AGRONOMY UPDATE – EAST Yields in Agrovista’s Norfolk maize trial were down 20 per cent on last season, but good early nutrition improved results, says Agrovista agronomist Craig Green. Delayed drilling and a lack of sunlight is limiting maize yields this season across many parts of the country, as reflected in Agrovista’s Great Ellingham biogas maize trials. Bulk yields and, more importantly, cob and resulting starch yields, are well below last year’s levels, says Craig. “Delayed drilling and a lack of sunlight in June reduced growth potential and there were fewer, smaller cobs as a result,” he says. A clutch of varieties did stand out, he adds. KWS Amagrano, a specialist biogas newcomer with an FAO score of 230 performed well on the medium soils, providing plenty of bulk and cob. So too did Hobbit from Grainseed, a variety with similar maturity, the third of three very different seasons that the variety
has delivered, he points out. Early maturing Nordic Star did well in its group and will suit more marginal conditions well, says Craig. Topping the yield table was P8200, an intermediate maturity variety from Pioneer, while Elsoms’ new energy maize hybrids gave it a run for its money. “Sumatra, an intermediate variety (FAO 190-200) and the later maturing Susetta (FAO 220-230) look to be very high-yielding, albeit after a one-year snapshot.” The value of early nutrition was clearly demonstrated across the trial, Craig adds. Plots treated with N-Lock, a nitrogen stabiliser applied to the seedbed that slows the bacterial conversion of ammonium (bagged N) to nitrite for up to six weeks, performed better. Yields rose 10–15 per cent
depending on variety, covering the cost of the 2.5-litres/ha application several times over, he points out.
OSR fungicides Light leaf spot (LLS) will be a key focus of Craig’s this season. “Both Bayer and DuPont have provided data that shows crop yield is affected once spores geminate on the leaves. “More potential than we thought can be lost before the disease becomes visible in the spring. I will be advising clients to ensure their phoma spray, many of which are due in the next two or three weeks, has a good level of curative activity against light leaf spot.” Frelizon (penthiopyrad + picoxystrobin) at 0.5-litres/ha will be his favoured option. “If you are growing a variety with high phoma resistance and/or a decent LLS score – 6 or above is very good – I would still spray sometime in the next few weeks. “Light leaf spot is the biggest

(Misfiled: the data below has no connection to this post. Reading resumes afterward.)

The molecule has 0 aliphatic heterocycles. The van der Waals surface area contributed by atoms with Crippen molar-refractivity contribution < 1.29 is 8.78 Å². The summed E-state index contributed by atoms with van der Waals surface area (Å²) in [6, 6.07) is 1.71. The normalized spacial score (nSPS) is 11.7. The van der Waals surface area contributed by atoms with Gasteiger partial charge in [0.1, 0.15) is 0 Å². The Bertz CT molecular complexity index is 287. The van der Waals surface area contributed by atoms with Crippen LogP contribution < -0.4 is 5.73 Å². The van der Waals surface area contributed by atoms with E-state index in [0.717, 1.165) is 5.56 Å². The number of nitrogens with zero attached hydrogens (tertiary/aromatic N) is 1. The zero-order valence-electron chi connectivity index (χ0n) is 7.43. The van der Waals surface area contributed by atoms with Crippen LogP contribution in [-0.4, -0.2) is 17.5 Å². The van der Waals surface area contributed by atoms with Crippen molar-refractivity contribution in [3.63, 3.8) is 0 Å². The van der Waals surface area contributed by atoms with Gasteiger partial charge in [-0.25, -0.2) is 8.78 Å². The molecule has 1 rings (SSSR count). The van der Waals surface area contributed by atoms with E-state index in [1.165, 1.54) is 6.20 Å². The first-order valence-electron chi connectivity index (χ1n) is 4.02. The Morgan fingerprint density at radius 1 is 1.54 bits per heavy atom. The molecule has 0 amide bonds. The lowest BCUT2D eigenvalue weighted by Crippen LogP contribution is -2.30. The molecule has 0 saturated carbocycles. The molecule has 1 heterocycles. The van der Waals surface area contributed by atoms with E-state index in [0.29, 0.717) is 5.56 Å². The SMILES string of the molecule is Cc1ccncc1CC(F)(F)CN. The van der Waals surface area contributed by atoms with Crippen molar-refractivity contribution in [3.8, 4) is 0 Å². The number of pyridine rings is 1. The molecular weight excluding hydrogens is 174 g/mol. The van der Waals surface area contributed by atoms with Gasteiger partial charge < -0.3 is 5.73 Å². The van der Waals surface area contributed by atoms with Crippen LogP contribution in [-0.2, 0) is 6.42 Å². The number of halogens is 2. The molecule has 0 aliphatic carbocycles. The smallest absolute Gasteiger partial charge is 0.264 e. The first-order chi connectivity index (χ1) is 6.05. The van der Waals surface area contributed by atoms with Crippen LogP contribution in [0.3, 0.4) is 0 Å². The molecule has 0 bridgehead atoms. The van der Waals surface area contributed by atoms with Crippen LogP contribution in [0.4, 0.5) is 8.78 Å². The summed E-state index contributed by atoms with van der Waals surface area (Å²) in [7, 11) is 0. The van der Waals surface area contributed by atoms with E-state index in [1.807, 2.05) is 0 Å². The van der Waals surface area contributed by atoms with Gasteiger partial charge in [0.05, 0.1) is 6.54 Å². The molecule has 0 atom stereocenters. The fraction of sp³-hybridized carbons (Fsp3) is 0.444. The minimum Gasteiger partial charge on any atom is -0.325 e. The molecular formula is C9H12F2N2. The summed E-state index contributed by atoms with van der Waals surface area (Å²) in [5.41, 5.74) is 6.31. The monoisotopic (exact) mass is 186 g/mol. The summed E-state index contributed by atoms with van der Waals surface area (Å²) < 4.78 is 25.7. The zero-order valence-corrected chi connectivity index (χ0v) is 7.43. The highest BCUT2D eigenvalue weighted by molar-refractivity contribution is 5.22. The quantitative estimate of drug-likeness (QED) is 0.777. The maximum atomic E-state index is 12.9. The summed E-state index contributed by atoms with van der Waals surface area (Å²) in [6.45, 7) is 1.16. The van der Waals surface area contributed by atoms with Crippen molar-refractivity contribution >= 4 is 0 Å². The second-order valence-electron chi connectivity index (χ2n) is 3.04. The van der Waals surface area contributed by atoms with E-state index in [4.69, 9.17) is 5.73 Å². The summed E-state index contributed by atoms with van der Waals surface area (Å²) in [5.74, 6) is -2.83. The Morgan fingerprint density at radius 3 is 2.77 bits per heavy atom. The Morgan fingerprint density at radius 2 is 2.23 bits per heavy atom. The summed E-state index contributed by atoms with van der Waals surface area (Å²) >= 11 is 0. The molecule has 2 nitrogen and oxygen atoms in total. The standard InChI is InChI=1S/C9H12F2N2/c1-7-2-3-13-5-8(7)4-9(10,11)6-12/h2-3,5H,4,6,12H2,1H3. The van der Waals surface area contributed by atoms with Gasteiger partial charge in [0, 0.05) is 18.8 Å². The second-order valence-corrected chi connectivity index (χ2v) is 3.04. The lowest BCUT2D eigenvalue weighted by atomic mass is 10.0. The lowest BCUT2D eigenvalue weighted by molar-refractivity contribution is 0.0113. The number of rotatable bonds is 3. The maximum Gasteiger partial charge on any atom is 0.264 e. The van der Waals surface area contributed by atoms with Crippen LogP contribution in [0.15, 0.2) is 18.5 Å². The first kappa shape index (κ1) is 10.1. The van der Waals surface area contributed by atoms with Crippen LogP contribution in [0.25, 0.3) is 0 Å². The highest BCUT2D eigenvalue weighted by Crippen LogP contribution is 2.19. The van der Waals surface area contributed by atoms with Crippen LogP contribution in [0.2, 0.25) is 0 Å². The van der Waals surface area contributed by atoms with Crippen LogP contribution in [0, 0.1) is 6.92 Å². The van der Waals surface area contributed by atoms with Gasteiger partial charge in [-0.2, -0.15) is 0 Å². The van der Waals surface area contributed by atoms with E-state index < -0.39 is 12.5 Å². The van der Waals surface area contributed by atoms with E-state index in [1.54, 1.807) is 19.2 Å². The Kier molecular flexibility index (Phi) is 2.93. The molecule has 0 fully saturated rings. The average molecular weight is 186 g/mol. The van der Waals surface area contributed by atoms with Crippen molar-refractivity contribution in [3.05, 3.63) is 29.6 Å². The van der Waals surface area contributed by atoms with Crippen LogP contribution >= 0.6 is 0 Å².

robber of yield in OSR. You can’t afford to be on the back foot in the spring, but you can always hold off at that time if crops are clean.” If temperatures cool sufficiently, the fungicide spray could be combined with a propyzamide application, to control grass weeds, saving a pass. “Last year people who sprayed even when it was theoretically too warm achieved a good result.” Some early drilled wheats are already infested with black-grass. Craig is advising growers to spray off badly affected areas with glyphosate. “If black-grass looks like hairs on a cat’s back now, it is not worth spending more money. “It has broken through the preem application and a post-em spray will have very little effect, so it is better to burn off and re-drill, or better still, sow a spring crop.” ■ Craig Green is an agronomist with Agrovista, based at Great Ellingham, Norfolk (Craig.Green@ agrovista.co.uk).